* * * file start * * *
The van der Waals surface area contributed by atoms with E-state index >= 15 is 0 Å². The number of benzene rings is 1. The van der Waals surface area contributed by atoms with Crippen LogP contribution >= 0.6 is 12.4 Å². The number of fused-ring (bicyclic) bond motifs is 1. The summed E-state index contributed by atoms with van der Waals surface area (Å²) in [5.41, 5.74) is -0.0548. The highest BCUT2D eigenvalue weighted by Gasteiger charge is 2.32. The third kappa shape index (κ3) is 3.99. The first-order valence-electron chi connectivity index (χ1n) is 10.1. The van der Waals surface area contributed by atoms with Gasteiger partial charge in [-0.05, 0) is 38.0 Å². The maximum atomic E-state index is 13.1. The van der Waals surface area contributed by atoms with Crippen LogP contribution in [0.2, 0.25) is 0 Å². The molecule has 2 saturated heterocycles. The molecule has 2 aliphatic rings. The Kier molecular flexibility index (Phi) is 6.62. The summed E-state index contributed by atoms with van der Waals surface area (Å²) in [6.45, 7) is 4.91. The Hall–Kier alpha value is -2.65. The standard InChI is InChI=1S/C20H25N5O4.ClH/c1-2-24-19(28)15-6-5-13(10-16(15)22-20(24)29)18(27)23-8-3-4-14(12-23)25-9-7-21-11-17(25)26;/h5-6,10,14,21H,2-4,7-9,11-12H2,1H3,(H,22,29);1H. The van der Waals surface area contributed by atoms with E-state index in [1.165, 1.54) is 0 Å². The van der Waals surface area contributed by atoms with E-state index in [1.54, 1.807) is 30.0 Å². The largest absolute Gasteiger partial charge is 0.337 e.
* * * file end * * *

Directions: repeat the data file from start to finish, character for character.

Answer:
The van der Waals surface area contributed by atoms with E-state index >= 15 is 0 Å². The number of benzene rings is 1. The van der Waals surface area contributed by atoms with Crippen LogP contribution >= 0.6 is 12.4 Å². The number of fused-ring (bicyclic) bond motifs is 1. The summed E-state index contributed by atoms with van der Waals surface area (Å²) in [5.41, 5.74) is -0.0548. The highest BCUT2D eigenvalue weighted by Gasteiger charge is 2.32. The third kappa shape index (κ3) is 3.99. The first-order valence-electron chi connectivity index (χ1n) is 10.1. The van der Waals surface area contributed by atoms with Gasteiger partial charge in [-0.05, 0) is 38.0 Å². The maximum atomic E-state index is 13.1. The van der Waals surface area contributed by atoms with Crippen LogP contribution in [0.2, 0.25) is 0 Å². The molecule has 2 saturated heterocycles. The molecule has 2 aliphatic rings. The Kier molecular flexibility index (Phi) is 6.62. The summed E-state index contributed by atoms with van der Waals surface area (Å²) in [6.45, 7) is 4.91. The Hall–Kier alpha value is -2.65. The standard InChI is InChI=1S/C20H25N5O4.ClH/c1-2-24-19(28)15-6-5-13(10-16(15)22-20(24)29)18(27)23-8-3-4-14(12-23)25-9-7-21-11-17(25)26;/h5-6,10,14,21H,2-4,7-9,11-12H2,1H3,(H,22,29);1H. The van der Waals surface area contributed by atoms with E-state index in [1.165, 1.54) is 0 Å². The van der Waals surface area contributed by atoms with E-state index in [1.54, 1.807) is 30.0 Å². The largest absolute Gasteiger partial charge is 0.337 e.